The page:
Historic! Google Chrome and Microsoft Edge to change your copy-paste method
Google Chrome is one of the most powerful web browsers available today, and Google’s Chromium team is always looking at adding new features to the popular browser. In fact, the Chromium browser engine not only powers Chrome, but also Microsoft Edge, Brave browser, Vivaldi, Opera, and more. Then there is Microsoft, freshly off announcing its Windows 11 OS. A new report suggests that Microsoft and Google are working on a new and updated feature that will drastically change the copy-paste functionality, which computer users have come to love so much that it has become almost like second nature to them. Ostensibly, they say they are set to improve the ability of Chrome and Edge users to copy and paste files between devices through the update.
According to a report by Windows Latest, Microsoft and Google are working on a new application programming interface (API) called the Pickle Clipboard API that will affect how the browser allows users to copy and paste content in the app. The new API should make it a lot easier for users to be able to copy different kinds of files from apps on the system, then paste them into the browser and vice versa, according to the report.
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How does the Pickle API improve copy and paste functionality?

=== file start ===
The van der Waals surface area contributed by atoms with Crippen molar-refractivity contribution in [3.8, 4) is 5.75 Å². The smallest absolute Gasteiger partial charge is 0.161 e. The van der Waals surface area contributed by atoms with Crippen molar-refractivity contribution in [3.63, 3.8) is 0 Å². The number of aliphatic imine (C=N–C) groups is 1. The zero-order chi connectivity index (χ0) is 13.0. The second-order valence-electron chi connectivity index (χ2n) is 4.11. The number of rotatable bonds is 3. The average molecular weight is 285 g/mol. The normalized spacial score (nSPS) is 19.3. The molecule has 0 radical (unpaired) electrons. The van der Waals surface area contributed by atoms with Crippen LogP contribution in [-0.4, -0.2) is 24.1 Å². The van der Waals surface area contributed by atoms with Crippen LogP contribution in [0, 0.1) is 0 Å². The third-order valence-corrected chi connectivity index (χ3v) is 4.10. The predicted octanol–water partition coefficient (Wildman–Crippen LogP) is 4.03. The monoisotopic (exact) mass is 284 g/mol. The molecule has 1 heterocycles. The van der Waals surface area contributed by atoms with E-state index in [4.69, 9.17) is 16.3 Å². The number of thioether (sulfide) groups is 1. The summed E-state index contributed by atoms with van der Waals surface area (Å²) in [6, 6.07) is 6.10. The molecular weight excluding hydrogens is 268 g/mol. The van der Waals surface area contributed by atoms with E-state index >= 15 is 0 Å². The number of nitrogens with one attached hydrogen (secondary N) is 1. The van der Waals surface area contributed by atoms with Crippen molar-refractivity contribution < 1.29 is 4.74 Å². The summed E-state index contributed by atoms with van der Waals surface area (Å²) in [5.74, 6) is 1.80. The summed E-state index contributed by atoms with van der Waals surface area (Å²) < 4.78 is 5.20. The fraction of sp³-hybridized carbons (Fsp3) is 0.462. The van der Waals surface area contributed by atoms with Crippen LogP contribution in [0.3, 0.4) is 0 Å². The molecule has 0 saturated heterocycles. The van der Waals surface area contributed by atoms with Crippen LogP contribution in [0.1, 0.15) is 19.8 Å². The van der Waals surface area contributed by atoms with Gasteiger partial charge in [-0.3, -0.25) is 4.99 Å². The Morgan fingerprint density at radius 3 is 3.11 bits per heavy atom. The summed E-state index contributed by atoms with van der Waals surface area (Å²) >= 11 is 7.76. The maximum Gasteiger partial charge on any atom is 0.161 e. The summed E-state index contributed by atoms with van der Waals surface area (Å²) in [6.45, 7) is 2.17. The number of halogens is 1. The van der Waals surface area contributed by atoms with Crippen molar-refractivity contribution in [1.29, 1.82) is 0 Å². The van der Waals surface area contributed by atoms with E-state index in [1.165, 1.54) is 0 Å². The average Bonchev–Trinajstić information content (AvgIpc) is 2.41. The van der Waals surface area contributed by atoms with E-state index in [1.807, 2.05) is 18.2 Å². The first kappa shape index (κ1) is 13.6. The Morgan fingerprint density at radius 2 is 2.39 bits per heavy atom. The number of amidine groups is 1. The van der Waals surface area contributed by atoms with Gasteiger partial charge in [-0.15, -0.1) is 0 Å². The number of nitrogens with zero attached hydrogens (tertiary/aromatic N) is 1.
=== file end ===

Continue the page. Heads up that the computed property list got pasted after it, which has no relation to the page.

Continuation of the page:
Chrome and Edge are both able to copy and paste files, but you can only do so for text files, images like JPEG and PNG files and some web components like HTML files. However, users are constantly trying and using other file formats on a regular basis, whether they are document files, PSD files from Photoshop, or PS and TIFF files used for printing. According to the report, users will be able to take advantage of the Pickle API on Windows, macOS, Android and other platforms.
When will the Pickle API launch on Google Chrome and Microsoft Edge?
At the moment, there is no official announcement about the arrival of the Pickle API for either Google Chrome or for Microsoft Edge. However, the feature is likely to arrive on both browser’s ‘Canary’ testing channels before they make their way to the Dev and Beta channels. Once the feature has been deemed to be stable, it could make its way to the stable version of the browser. This process could take weeks, or even months, depending on the time it takes to implement such an important feature.
What about other browsers based on the Chromium engine?
Most popular browsers (with the exception of Mozilla Firefox) now use Google’s Chromium browser engine, which means that once the feature has been implemented, it is likely to show up in other browsers, unless the browser developer chooses not to add in the feature. The report notes that the copying and pasting would take place on the operating system’s (like Windows) clipboard, instead of the browser, which is something that the developers will need to keep in mind.